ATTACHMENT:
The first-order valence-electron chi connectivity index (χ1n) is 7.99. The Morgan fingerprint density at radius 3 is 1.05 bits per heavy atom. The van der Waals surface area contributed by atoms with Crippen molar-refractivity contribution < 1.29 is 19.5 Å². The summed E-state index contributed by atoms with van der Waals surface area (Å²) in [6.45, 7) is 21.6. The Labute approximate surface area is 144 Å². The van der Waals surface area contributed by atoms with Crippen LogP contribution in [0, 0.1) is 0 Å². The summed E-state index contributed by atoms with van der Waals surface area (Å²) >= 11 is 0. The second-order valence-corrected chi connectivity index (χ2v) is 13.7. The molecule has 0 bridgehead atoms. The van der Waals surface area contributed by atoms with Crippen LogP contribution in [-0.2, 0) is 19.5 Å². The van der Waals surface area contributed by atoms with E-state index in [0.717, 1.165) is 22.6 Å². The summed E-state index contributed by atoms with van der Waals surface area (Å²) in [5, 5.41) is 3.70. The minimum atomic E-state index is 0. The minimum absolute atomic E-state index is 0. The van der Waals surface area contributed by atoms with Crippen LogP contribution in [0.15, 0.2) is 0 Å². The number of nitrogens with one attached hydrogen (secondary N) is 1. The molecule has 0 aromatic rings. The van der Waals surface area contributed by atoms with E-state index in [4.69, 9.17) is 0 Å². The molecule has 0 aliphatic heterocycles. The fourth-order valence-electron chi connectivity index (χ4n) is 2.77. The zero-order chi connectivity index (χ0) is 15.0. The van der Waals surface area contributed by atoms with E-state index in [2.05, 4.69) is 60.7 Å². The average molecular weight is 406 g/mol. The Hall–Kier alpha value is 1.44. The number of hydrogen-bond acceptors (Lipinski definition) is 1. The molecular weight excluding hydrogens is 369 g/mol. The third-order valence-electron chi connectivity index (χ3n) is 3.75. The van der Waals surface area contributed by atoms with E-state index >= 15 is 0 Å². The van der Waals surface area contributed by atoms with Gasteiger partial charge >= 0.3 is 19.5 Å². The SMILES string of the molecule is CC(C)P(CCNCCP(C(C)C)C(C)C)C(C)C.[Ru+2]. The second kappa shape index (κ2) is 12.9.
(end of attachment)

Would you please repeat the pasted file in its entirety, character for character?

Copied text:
The first-order valence-electron chi connectivity index (χ1n) is 7.99. The Morgan fingerprint density at radius 3 is 1.05 bits per heavy atom. The van der Waals surface area contributed by atoms with Crippen molar-refractivity contribution < 1.29 is 19.5 Å². The summed E-state index contributed by atoms with van der Waals surface area (Å²) in [6.45, 7) is 21.6. The Labute approximate surface area is 144 Å². The van der Waals surface area contributed by atoms with Crippen LogP contribution in [0, 0.1) is 0 Å². The summed E-state index contributed by atoms with van der Waals surface area (Å²) >= 11 is 0. The second-order valence-corrected chi connectivity index (χ2v) is 13.7. The molecule has 0 bridgehead atoms. The van der Waals surface area contributed by atoms with Crippen LogP contribution in [-0.2, 0) is 19.5 Å². The van der Waals surface area contributed by atoms with E-state index in [0.717, 1.165) is 22.6 Å². The summed E-state index contributed by atoms with van der Waals surface area (Å²) in [5, 5.41) is 3.70. The minimum atomic E-state index is 0. The minimum absolute atomic E-state index is 0. The van der Waals surface area contributed by atoms with Crippen LogP contribution in [0.15, 0.2) is 0 Å². The number of nitrogens with one attached hydrogen (secondary N) is 1. The molecule has 0 aromatic rings. The van der Waals surface area contributed by atoms with E-state index in [4.69, 9.17) is 0 Å². The molecule has 0 aliphatic heterocycles. The fourth-order valence-electron chi connectivity index (χ4n) is 2.77. The zero-order chi connectivity index (χ0) is 15.0. The van der Waals surface area contributed by atoms with E-state index in [2.05, 4.69) is 60.7 Å². The average molecular weight is 406 g/mol. The Hall–Kier alpha value is 1.44. The number of hydrogen-bond acceptors (Lipinski definition) is 1. The molecular weight excluding hydrogens is 369 g/mol. The third-order valence-electron chi connectivity index (χ3n) is 3.75. The van der Waals surface area contributed by atoms with E-state index >= 15 is 0 Å². The van der Waals surface area contributed by atoms with Gasteiger partial charge >= 0.3 is 19.5 Å². The SMILES string of the molecule is CC(C)P(CCNCCP(C(C)C)C(C)C)C(C)C.[Ru+2]. The second kappa shape index (κ2) is 12.9.